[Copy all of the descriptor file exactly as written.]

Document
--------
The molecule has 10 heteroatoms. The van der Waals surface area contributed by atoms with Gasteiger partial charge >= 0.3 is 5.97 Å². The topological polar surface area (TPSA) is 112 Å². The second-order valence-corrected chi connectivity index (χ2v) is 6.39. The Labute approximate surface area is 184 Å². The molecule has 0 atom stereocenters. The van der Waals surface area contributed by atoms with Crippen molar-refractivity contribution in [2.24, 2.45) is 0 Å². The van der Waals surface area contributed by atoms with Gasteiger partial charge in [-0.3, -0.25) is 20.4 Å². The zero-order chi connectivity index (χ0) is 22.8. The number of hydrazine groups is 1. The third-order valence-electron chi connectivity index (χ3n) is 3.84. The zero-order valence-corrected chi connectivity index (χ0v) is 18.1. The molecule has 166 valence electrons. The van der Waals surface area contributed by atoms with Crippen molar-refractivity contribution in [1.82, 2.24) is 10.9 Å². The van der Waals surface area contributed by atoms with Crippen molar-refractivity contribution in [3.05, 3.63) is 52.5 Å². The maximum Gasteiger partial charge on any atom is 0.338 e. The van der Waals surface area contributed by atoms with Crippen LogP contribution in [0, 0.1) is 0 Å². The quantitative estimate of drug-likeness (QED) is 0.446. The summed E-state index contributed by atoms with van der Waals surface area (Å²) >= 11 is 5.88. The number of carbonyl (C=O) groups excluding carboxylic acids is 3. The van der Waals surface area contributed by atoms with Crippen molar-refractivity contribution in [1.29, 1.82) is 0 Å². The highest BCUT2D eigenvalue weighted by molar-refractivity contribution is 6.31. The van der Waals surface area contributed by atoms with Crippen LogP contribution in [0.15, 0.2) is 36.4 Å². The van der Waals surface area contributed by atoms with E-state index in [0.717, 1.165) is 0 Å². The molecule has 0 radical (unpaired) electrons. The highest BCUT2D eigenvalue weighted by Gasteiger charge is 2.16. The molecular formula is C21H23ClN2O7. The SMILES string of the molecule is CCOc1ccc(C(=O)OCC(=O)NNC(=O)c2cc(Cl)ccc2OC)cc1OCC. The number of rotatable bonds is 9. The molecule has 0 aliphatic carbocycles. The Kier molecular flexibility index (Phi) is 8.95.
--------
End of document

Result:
The molecule has 10 heteroatoms. The van der Waals surface area contributed by atoms with Gasteiger partial charge >= 0.3 is 5.97 Å². The topological polar surface area (TPSA) is 112 Å². The second-order valence-corrected chi connectivity index (χ2v) is 6.39. The Labute approximate surface area is 184 Å². The molecule has 0 atom stereocenters. The van der Waals surface area contributed by atoms with Crippen molar-refractivity contribution in [2.24, 2.45) is 0 Å². The van der Waals surface area contributed by atoms with Gasteiger partial charge in [-0.3, -0.25) is 20.4 Å². The zero-order chi connectivity index (χ0) is 22.8. The number of hydrazine groups is 1. The third-order valence-electron chi connectivity index (χ3n) is 3.84. The zero-order valence-corrected chi connectivity index (χ0v) is 18.1. The molecule has 166 valence electrons. The van der Waals surface area contributed by atoms with Crippen molar-refractivity contribution in [1.82, 2.24) is 10.9 Å². The van der Waals surface area contributed by atoms with Crippen molar-refractivity contribution in [3.05, 3.63) is 52.5 Å². The maximum Gasteiger partial charge on any atom is 0.338 e. The van der Waals surface area contributed by atoms with Crippen LogP contribution in [0, 0.1) is 0 Å². The quantitative estimate of drug-likeness (QED) is 0.446. The summed E-state index contributed by atoms with van der Waals surface area (Å²) >= 11 is 5.88. The number of carbonyl (C=O) groups excluding carboxylic acids is 3. The van der Waals surface area contributed by atoms with Crippen molar-refractivity contribution in [1.29, 1.82) is 0 Å². The highest BCUT2D eigenvalue weighted by molar-refractivity contribution is 6.31. The van der Waals surface area contributed by atoms with Crippen LogP contribution in [0.15, 0.2) is 36.4 Å². The van der Waals surface area contributed by atoms with E-state index in [0.717, 1.165) is 0 Å². The molecule has 0 radical (unpaired) electrons. The highest BCUT2D eigenvalue weighted by Gasteiger charge is 2.16. The molecular formula is C21H23ClN2O7. The SMILES string of the molecule is CCOc1ccc(C(=O)OCC(=O)NNC(=O)c2cc(Cl)ccc2OC)cc1OCC. The number of rotatable bonds is 9. The molecule has 0 aliphatic carbocycles. The Kier molecular flexibility index (Phi) is 8.95.